Catena v. NVR, Inc. [Heartland Homes of Pa]: Jury Whacks Local Homebuilder Under Consumer Protection Law
In 2017, Laura Catena and Gregory Novotny contracted with NVR, Inc., doing business as Heartland Homes of Pa, to build their forever home, their dream home. For those of you living in and around the North Hills of Pittsburgh, Heartland Homes should ring a bell. For those of you a little further north, living in and around Mars or Cranberry, you probably can’t throw a stone without hitting a Heartland Home, you may have even considered building or buying one. So listen up.
Laura and Greg moved into their brand-new home in March 2018 and immediately thereafter, began noticing construction deficiencies. Laura and Greg notified Heartland of the issues through various modes including through the Heartland warranty system, emails, phone calls, and even handwritten notes. Heartland’s response varied. Some issues were evaluated, some were not. Some were “repaired,” some were not. But the overarching theme was that Heartland was not interested in actually fixing the issues, especially the more expensive ones.
After fighting with Heartland for some time, Laura and Greg filed suit alleging breach of contract, breach of warranties, and violations of the Unfair Trade Practices and Consumer Protection Law (“UTPCPL”). After two and a half years of litigation, the case culminated in a jury trial before the Honorable Judge Horan of the Western District of Pennsylvania.
Heartland’s defense was based largely on restrictive provisions contained within its Purchase Agreement including a provision that purported to shorten the applicable statute of limitations period to one (1) year and another that purported to disclaim all warranties other than the express limited warranties that Heartland includes with the purchase of its lots.
The Honorable Judge Horan granted in part and denied in part Heartland’s motion wherein it argued that the statute of limitations provision applied to all of Laura and Greg’s claims. Notably, Judge Horan declined to apply the provision to their UTPCPL claim (and of course their claim related to the express written warranties, which included 1-year, 2-year and 10-year warranties).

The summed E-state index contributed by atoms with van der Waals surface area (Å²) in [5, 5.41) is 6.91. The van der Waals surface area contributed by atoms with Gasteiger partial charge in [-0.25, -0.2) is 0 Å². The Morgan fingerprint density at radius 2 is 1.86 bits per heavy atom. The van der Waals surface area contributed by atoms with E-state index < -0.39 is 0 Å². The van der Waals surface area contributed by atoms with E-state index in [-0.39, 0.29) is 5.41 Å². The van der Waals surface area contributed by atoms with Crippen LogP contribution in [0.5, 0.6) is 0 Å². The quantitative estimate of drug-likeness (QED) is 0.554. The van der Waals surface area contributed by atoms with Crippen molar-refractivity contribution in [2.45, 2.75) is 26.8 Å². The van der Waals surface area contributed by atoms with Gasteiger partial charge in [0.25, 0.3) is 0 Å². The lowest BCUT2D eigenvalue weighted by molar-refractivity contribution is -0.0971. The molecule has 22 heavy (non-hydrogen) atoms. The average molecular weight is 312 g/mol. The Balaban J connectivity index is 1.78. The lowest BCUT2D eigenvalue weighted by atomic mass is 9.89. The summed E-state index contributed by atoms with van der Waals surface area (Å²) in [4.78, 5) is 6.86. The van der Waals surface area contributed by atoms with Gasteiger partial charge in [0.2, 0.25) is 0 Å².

Judge Horan further denied Heartland’s motion wherein it argued that the parol evidence rule, a common law contract concept, applied to Laura and Greg’s UTPCPL claim. This ruling allowed Laura and Greg to bring in evidence of representations made to them prior to the purchase of the lot including representations regarding the quality of the finished product. Check out Heartland’s website for a flavor of such representations, promises such as “luxury,” “quality craftsmanship,” “quality workmanship.”
In ruling as she did, Judge Horan seemingly recognized that the UTPCPL is a statutory claim – not constrained by common law contract concepts – that is to be liberally construed in favor of Pennsylvania consumers. This is a huge step forward for consumers and is consistent with recent rulings such as that in Gregg and Earl.
Ultimately, Laura and Greg’s warranty and UTPCPL claims were placed into the hands of the jury. By unanimous verdict, Laura and Greg were awarded approximately $23,000 on their warranty claim and approximately $122,000 on their UTPCPL claim, literally every penny that was sought. The verdict clearly indicated that the jury was not impressed with Heartland’s “luxury home” or its “high quality customer service.” As explained in another blog post, Earl v. NVR, Inc., trading as Heartland Homes of PA: Werwinski is Dead, the UTPCPL allows the Court to award attorney’s fees and treble damages to successful litigants as it deems fit. Stay tuned as Laura and Greg’s request for such fees has not yet been ruled upon by the Court.